Making a Splash
Three decades of the late Lilly Pulitzer’s clothes and patterns make a bold debut at the Palos Verdes Art Center this summer.
SPLATTERED. That one word links minds as diverse as Jackson Pollock, Hermann Rorschach and Lilly Pulitzer. Pollock’s paint-splattered canvases shocked the 1950s art world as much as Rorschach’s inkblots revolutionized psychoanalysis in the 20th century.
However, neither would have imagined that a barefoot heiress in Palm Beach could achieve national renown and phenomenal commercial success over something so simple as a splattered A-line dress. Welcome to the wonderful world of Lilly Pulitzer.
Born into the socially elite East Coast world, Lillian Lee McKim attended the prestigious Miss Porter’s School with Jacqueline Bouvier, who became a life-long friend. Lilly married literary publishing heir Peter Pulitzer in Palm Beach, while Jackie Kennedy Onassis went on to become one of the most famous women in the 20th century. Throughout their adult lives, both women wore the timeless uniform created by Lilly.
As a young mother of three children living year-round in the sweltering summer heat of Palm Beach, Lilly longed for something to do besides lunch with the ladies at the club. When she constantly ruined her dresses juicing oranges from Peter’s groves, she decided to create fabrics that would mask her messiness. In that simple act, one of the most eponymous fashion lines was born: Lilly Pulitzer.
The most comprehensive collection of vintage Lilly Pulitzer clothes debuts in the kaleidoscopic exhibit “Loving Lilly” at the Palos Verdes Art Association. Men’s, women’s and children’s clothing create a riot of color and pattern in one of the new galleries of the recently remodeled facility.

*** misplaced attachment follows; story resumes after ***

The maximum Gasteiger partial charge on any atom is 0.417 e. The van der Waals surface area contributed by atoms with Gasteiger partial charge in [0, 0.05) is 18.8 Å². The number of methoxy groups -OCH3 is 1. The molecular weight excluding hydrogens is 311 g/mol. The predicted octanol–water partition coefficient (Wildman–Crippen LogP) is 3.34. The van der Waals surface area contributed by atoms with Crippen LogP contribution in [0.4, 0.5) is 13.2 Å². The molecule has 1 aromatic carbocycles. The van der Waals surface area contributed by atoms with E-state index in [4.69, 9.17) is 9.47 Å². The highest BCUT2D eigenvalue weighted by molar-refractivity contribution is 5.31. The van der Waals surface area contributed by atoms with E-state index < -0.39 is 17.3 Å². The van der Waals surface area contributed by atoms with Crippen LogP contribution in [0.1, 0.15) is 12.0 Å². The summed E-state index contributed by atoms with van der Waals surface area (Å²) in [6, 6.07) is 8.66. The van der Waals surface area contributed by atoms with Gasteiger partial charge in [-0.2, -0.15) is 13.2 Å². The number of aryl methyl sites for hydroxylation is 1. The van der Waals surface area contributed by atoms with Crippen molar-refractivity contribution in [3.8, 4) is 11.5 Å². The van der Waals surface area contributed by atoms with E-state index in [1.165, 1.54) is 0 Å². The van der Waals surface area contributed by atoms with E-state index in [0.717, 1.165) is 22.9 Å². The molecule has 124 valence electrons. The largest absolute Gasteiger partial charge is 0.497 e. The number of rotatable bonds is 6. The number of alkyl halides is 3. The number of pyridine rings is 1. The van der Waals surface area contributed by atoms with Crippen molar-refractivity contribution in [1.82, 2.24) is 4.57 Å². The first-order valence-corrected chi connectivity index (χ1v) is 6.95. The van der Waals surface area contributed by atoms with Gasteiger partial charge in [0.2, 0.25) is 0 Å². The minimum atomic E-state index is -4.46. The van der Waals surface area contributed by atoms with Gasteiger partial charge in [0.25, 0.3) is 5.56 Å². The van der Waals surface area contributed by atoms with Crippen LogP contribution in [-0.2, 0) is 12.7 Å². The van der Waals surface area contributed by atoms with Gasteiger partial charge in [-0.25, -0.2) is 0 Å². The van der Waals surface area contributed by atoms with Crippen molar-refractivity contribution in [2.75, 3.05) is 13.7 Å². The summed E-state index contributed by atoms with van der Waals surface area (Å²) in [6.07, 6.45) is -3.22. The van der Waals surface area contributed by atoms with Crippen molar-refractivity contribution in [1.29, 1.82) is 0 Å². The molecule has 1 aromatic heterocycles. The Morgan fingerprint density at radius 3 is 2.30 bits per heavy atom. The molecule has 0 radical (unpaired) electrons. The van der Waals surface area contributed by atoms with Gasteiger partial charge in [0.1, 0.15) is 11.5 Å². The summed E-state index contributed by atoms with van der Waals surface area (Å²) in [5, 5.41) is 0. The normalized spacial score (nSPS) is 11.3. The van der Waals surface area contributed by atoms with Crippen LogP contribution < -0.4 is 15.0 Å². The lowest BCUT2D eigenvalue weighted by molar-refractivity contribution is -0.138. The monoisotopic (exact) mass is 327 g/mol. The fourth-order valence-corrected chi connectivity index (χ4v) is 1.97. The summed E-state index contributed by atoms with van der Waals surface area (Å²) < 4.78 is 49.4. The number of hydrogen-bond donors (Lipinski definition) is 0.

Miami collector Keni Valenti has spent 30 years amassing famous couture collections. With the precision and skill of any investment-level collector, Keni sought to assemble only the best pieces of Lilly Pulitzer clothing.
One-of-a-kind dresses from Lilly’s personal wardrobe are included in this groundbreaking exhibit, including the amazing beaded headdress and dress she wore to her son’s 10th birthday party. Keni’s extraordinary collection of more than 150 pieces spans decades and categories.
“It’s a dead-on, recognizable uniform that conveyed that the person wearing it had arrived and attained a certain economic status,” says curator Jeff McKay, who has worked on pre-vious exhibits with Palos Verdes Art Center executive director Joe Baker.
“It’s always a great creative collaboration working with Jeff, and this is an important exhibit of a national caliber—so it’s a terrific opportunity for the PV Art Association,” says Joe.
Keni planned to open his new Miami gallery with the “Loving Lilly” exhibit on April 13. Sadly, Lilly Pulitzer died on April 7. However, Keni decided to proceed with the opening as a tribute to the great designer. “Over 1,000 attended the opening night gala, and the attention for Lilly has never stopped,” he says.
It was exactly Lilly’s own joie de vivre and social status combined with the simple shift dress that catapulted her to success. Lined in white cotton, Lilly’s dresses were opaque, and Lilly was known for not wearing undergarments in the hot Florida summers. “She was the original burn-the-bra girl,” says Keni.
From a fashion standpoint, “Lilly broke the traditional role of women’s clothing from the belted full shirtdress of the 1950s and made a woman comfortable,” finishes Jeff. Lilly empowered women with the idea that clothes could be comfortable, fashionable and fun.
In addition to the gallery exhibit, there will be a Loving Lilly Luncheon on September 21 at the new Palos Verdes Art Center. Also, Bella Beach in Manhattan Beach represents Lilly Pulitzer clothes for women and children and will be honoring a discount to all luncheon attendees prior to the event.
“Loving Lilly” opens August 9 and runs through September 29.
For more, visit pvartcenter.org.
Art & functionality.